Vitamin D supplements could spare more than three million people from colds or flu each year, researchers claim according to BBC.
The sunshine vitamin is vital for healthy bones, but also has a role in the immune system.
The analysis, argues food should be fortified with the vitamin.
Vitamin D should be taken for improved bone and muscle health.
The immune system uses vitamin D to make antimicrobial weapons that puncture holes in bacteria and viruses.
But as vitamin D is made in the skin while out in the sun, many people have low levels during winter.
Trials on using supplements to prevent infections have given mixed results, so the researchers pooled data on 11,321 people from 25 separate trials to try to get a definitive answer.
The team looked at respiratory tract infections - which covers a wide range of illnesses from a sniffle to flu to pneumonia.
Overall, the study said one person would be spared infection for every 33 taking vitamin D supplements.
That is more effective than flu vaccination, which needs to treat 40 to prevent one case, although flu is far more serious than the common cold.
There were greater benefits for those taking pills daily or weekly - rather than in monthly super-doses - and in people who were deficient in the first place.
Why is vitamin D important?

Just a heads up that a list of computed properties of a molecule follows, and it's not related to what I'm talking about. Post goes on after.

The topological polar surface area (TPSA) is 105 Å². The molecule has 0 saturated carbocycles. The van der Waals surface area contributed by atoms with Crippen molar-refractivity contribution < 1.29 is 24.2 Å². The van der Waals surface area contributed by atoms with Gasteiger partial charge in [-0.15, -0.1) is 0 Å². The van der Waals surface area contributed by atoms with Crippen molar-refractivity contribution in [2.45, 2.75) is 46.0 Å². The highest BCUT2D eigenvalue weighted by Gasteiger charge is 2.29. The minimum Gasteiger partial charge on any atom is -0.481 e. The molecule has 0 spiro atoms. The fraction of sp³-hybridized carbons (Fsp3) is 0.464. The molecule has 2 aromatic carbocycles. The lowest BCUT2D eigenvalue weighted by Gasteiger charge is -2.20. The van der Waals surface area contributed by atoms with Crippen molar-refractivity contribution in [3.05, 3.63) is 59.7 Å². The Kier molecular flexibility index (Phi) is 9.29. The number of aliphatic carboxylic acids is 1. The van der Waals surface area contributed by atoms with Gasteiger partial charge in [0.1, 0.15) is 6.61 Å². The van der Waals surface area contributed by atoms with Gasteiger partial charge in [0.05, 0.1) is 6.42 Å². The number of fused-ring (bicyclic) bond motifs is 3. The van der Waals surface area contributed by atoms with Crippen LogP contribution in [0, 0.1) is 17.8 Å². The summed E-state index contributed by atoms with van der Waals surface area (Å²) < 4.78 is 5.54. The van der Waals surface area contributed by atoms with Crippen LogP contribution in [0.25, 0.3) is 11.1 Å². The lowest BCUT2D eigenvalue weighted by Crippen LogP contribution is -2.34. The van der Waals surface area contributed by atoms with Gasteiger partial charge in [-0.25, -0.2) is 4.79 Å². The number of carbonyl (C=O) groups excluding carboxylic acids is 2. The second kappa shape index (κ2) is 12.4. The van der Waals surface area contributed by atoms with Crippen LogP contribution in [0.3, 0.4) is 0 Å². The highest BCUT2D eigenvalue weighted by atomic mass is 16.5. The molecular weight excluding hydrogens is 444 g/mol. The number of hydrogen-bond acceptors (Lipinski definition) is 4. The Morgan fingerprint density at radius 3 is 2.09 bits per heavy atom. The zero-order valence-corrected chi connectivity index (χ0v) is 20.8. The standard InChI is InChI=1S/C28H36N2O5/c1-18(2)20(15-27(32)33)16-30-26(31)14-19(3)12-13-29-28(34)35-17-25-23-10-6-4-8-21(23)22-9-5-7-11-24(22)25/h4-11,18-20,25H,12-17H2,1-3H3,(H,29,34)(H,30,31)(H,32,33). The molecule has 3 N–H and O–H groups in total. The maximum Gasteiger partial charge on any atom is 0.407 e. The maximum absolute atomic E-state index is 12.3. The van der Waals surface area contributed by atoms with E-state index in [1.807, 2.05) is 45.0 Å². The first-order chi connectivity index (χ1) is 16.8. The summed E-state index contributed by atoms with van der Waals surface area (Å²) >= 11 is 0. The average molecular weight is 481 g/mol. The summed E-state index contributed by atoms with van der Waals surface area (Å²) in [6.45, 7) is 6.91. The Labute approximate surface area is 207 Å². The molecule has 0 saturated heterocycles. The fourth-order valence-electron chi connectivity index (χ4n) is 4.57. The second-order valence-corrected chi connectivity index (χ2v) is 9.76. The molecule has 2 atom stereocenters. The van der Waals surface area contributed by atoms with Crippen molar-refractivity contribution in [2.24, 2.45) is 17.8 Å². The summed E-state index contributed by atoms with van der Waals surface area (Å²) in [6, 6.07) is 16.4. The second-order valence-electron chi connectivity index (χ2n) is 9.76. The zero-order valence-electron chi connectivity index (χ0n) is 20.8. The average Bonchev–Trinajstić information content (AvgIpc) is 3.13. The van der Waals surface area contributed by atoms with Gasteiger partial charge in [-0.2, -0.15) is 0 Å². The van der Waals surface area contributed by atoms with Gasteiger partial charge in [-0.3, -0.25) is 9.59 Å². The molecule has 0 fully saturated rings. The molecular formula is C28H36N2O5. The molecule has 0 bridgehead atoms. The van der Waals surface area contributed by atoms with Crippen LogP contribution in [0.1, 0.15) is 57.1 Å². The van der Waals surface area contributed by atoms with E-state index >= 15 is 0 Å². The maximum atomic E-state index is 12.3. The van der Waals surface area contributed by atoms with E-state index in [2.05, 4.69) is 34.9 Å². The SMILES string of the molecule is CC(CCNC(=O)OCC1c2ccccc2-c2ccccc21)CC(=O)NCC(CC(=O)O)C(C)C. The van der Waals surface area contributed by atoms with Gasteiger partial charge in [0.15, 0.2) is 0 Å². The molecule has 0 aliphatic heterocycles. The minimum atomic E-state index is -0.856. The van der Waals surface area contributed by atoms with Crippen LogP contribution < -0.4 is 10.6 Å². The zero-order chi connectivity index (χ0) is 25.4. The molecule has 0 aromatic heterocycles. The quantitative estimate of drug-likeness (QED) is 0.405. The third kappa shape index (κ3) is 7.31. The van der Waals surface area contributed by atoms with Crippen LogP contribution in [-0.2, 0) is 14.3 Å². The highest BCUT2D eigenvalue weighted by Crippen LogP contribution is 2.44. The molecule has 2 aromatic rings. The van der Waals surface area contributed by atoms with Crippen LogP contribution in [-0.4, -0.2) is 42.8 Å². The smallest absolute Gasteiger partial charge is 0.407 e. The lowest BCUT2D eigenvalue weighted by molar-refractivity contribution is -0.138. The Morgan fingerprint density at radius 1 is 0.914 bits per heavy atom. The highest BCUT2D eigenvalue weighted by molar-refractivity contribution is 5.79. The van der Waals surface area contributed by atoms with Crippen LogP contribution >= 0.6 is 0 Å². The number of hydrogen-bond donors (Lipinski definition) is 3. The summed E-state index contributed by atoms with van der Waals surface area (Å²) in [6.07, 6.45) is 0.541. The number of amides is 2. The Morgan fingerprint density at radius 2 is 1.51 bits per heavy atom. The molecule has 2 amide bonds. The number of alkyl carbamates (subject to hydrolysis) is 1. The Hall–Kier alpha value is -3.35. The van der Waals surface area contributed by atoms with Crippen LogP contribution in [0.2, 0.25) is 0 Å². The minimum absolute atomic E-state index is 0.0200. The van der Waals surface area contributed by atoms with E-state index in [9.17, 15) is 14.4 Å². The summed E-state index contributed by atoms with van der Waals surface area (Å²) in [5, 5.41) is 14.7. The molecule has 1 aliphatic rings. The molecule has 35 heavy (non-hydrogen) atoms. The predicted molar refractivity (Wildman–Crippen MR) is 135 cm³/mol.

Its main function is to regulate the amount of calcium and phosphate in the body, which are vital for the growth and maintenance of healthy bones, teeth and muscles.
In extreme cases, low levels can lead to rickets in children - where the bones become soft and weak and misshapen as they continue to grow.
In adults, vitamin D deficiency can lead to osteomalacia - causing severe bone pain and muscle aches.
But there is a balance - too much vitamin D can lead to high levels of calcium in the blood which can cause heart and kidney problems.
Anyone with a chronic condition or taking medication should seek advice from their doctor.
One of the researchers, Prof Adrian Martineau, said: that 70% have at least one acute respiratory infection each year, then daily or weekly vitamin D supplements will mean 3.25 million fewer people would get at least one acute respiratory infection a year."
He already advises everyone to take vitamin D supplements in autumn and winter for the sake of healthy bones and muscles.
They are recommended all year round for some people who get little sunlight on their skin.
However, there is considerable debate about the importance of the latest study.
Prof Louis Levy, the head of nutrition science, said: "The evidence on vitamin D and infection is inconsistent and this study does not provide sufficient evidence to support recommending vitamin D for reducing the risk of respiratory tract infections."
But Prof Martin Hewison, said the findings were "striking".
"I agree with the authors that this study supports a new indication for vitamin D beyond its established benefits for bone health," he added.
And the research which funded the study, said the findings were "worthy of serious further debate".
Prof Martineau said: "Vitamin D fortification of foods provides a steady, low-level intake of vitamin D that has virtually eliminated profound vitamin D deficiency.
"By demonstrating this new benefit of vitamin D, our study strengthens the case for introducing food fortification to improve vitamin D levels in countries where profound vitamin D deficiency is common."